One mistake couples often make in a relationship is to assume that they know the reason or the motive behind something their partner did or said. Has your partner ever said to you, or have you said to your partner, “I know why you did that. It’s because _____” This is called assigning motives, and it only leads to defensiveness, blame, and accusations and keeps you stuck in a fight or flight response. Dr. Hawkins warns of the dangers of assuming motives and gives you a better way to approach your mate about something they did or said that bothered you.
The Dangers of Assuming Motives
Have you ever been in a situation where someone assumed to know why you did something or acted a certain way? It’s likely that most of us have encountered this at some point in our lives. These assumptions about motives can be not only frustrating but also damaging to our relationships.
In this article, we will explore the perils of assuming motives and why it is essential to avoid this harmful practice. Dr. David Hawkins, a specialist in working with those who have experienced emotional abuse and those who may exhibit emotionally abusive behavior, sheds light on the pitfalls of assuming motives and the healthier alternatives to understanding and resolving conflicts in our relationships.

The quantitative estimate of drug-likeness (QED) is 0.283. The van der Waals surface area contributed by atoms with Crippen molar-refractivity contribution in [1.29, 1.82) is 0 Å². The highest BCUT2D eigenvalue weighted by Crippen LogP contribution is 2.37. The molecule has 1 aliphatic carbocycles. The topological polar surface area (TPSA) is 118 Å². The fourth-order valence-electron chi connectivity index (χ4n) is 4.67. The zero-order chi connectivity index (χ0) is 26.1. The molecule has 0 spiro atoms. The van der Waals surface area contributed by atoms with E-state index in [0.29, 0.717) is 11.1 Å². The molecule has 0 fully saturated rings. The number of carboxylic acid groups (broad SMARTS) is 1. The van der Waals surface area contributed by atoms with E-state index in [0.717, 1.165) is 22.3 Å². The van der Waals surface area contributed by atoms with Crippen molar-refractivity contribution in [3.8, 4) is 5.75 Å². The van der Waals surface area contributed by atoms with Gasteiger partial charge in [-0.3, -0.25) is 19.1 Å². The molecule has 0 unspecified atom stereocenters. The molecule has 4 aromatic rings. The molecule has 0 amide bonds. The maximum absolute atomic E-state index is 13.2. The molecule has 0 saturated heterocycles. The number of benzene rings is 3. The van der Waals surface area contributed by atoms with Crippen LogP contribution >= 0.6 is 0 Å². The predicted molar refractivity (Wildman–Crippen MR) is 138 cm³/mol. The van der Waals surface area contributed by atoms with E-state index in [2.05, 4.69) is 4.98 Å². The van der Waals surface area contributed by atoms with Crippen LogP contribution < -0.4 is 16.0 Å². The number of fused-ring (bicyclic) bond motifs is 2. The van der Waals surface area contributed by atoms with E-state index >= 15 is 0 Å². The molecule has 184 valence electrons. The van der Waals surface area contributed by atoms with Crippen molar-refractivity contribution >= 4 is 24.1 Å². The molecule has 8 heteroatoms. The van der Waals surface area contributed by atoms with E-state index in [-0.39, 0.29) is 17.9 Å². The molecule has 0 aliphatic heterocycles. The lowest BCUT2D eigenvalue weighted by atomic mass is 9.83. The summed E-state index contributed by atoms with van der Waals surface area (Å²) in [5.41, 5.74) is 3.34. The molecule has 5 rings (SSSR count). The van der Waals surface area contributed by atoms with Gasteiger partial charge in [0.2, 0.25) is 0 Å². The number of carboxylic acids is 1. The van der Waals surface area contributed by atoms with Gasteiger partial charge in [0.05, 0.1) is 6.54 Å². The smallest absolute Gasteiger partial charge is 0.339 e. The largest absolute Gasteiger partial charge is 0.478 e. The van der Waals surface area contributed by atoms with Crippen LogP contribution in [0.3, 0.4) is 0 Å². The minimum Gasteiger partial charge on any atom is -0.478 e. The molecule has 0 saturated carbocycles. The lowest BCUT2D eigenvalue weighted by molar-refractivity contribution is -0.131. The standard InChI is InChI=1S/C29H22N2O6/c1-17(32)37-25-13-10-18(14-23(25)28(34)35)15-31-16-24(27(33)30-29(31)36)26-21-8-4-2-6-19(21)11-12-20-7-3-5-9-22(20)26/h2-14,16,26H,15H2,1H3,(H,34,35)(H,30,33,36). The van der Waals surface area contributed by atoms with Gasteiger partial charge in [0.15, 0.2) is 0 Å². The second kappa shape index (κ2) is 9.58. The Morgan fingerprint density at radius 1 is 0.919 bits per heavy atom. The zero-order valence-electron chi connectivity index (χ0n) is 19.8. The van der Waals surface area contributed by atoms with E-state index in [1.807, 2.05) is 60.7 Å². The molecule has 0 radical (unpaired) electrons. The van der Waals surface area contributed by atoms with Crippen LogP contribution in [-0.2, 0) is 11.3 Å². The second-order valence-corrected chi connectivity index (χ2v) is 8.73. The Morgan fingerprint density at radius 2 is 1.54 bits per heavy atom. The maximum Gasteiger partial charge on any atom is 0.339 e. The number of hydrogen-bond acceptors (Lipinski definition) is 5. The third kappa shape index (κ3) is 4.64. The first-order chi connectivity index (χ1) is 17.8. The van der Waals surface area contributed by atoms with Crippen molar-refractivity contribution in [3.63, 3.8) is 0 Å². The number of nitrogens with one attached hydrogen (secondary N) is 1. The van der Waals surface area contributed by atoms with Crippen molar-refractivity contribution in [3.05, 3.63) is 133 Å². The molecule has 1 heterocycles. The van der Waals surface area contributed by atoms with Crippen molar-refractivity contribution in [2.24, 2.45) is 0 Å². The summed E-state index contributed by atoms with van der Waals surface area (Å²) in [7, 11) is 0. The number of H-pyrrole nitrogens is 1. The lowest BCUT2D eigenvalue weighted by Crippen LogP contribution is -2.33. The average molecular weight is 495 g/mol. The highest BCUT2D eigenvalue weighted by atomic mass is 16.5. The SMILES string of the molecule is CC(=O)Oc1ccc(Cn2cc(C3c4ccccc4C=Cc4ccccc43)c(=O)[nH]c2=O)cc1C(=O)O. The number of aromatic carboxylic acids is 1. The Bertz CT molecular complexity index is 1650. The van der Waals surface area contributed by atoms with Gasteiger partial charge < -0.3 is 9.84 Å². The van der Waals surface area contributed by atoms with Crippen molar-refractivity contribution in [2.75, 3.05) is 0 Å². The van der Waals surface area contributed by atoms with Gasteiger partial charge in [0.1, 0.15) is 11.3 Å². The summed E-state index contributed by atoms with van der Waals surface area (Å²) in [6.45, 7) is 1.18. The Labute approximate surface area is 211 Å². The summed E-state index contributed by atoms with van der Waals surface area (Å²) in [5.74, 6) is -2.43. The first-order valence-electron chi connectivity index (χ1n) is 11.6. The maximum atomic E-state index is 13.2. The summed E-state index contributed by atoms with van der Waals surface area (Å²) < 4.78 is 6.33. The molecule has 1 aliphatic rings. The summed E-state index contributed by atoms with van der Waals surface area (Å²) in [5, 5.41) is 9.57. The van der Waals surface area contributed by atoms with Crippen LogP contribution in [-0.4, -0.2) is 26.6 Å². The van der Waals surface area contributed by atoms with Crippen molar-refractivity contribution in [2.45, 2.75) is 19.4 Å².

The Pitfalls of Assigning Blame
Dr. David Hawkins emphasizes that assigning blame and motives is counterproductive when it comes to addressing conflicts in relationships. The moment someone tells us that they know why we are doing something, we might feel invaded, threatened, and even a little bewildered. This reaction is entirely natural because, in reality, none of us truly comprehends all the complex motives behind our own actions.
This immediate defensive response is an obstacle to open communication. If we want to create healthier, more productive relationships, we need to steer clear of assuming motives. But why doesn’t it work, and what can we do instead?
Guard Against Blaming
Blaming is essentially the act of reducing a person’s actions to something as simple as, “You did this because you’re bad,” or “You’re wrong because of that.” This reductionist approach often ignores the complexity of human behavior and emotions. It doesn’t help anyone involved in the conflict, and it is unlikely to lead to a positive resolution.
Dr. Hawkins emphasizes the importance of avoiding blame and assuming motives. It’s critical to understand that doing so is not the way to reach a resolution or a deeper understanding of the issues at hand. So, what does work when trying to address conflicts and improve relationships?
What Works: A Slow Start and Clear Communication
Instead of jumping to conclusions and assuming motives, Dr. Hawkins suggests a different approach. To work towards understanding and resolving conflicts in a healthy way, it is essential to follow these steps:
- A Slow, Gradual On-Ramp to the Conversation: Rather than immediately confronting someone with your concerns, start the conversation slowly and gently. This approach allows both parties to ease into the discussion and reduces the likelihood of a defensive response.